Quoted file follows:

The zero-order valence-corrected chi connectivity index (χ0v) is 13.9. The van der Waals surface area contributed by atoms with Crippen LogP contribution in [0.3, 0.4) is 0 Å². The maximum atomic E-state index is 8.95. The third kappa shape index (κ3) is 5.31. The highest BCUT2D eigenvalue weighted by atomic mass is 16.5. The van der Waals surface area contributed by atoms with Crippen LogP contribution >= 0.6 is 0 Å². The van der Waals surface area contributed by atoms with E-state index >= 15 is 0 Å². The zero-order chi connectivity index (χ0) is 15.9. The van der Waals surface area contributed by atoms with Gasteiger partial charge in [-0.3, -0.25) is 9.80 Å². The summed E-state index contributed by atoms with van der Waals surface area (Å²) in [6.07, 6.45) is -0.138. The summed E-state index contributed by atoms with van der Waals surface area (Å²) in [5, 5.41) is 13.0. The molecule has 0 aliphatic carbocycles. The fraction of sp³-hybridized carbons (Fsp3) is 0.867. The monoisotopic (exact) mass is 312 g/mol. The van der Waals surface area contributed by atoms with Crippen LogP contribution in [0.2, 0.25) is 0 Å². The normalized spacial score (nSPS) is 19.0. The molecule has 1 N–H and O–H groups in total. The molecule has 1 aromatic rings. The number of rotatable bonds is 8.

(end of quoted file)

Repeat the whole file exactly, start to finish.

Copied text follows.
The zero-order valence-corrected chi connectivity index (χ0v) is 13.9. The van der Waals surface area contributed by atoms with Crippen LogP contribution in [0.3, 0.4) is 0 Å². The maximum atomic E-state index is 8.95. The third kappa shape index (κ3) is 5.31. The highest BCUT2D eigenvalue weighted by atomic mass is 16.5. The van der Waals surface area contributed by atoms with Crippen LogP contribution >= 0.6 is 0 Å². The van der Waals surface area contributed by atoms with E-state index >= 15 is 0 Å². The zero-order chi connectivity index (χ0) is 15.9. The van der Waals surface area contributed by atoms with Gasteiger partial charge in [-0.3, -0.25) is 9.80 Å². The summed E-state index contributed by atoms with van der Waals surface area (Å²) in [6.07, 6.45) is -0.138. The summed E-state index contributed by atoms with van der Waals surface area (Å²) in [5, 5.41) is 13.0. The molecule has 0 aliphatic carbocycles. The fraction of sp³-hybridized carbons (Fsp3) is 0.867. The monoisotopic (exact) mass is 312 g/mol. The van der Waals surface area contributed by atoms with Crippen LogP contribution in [0.2, 0.25) is 0 Å². The normalized spacial score (nSPS) is 19.0. The molecule has 1 N–H and O–H groups in total. The molecule has 1 aromatic rings. The number of rotatable bonds is 8.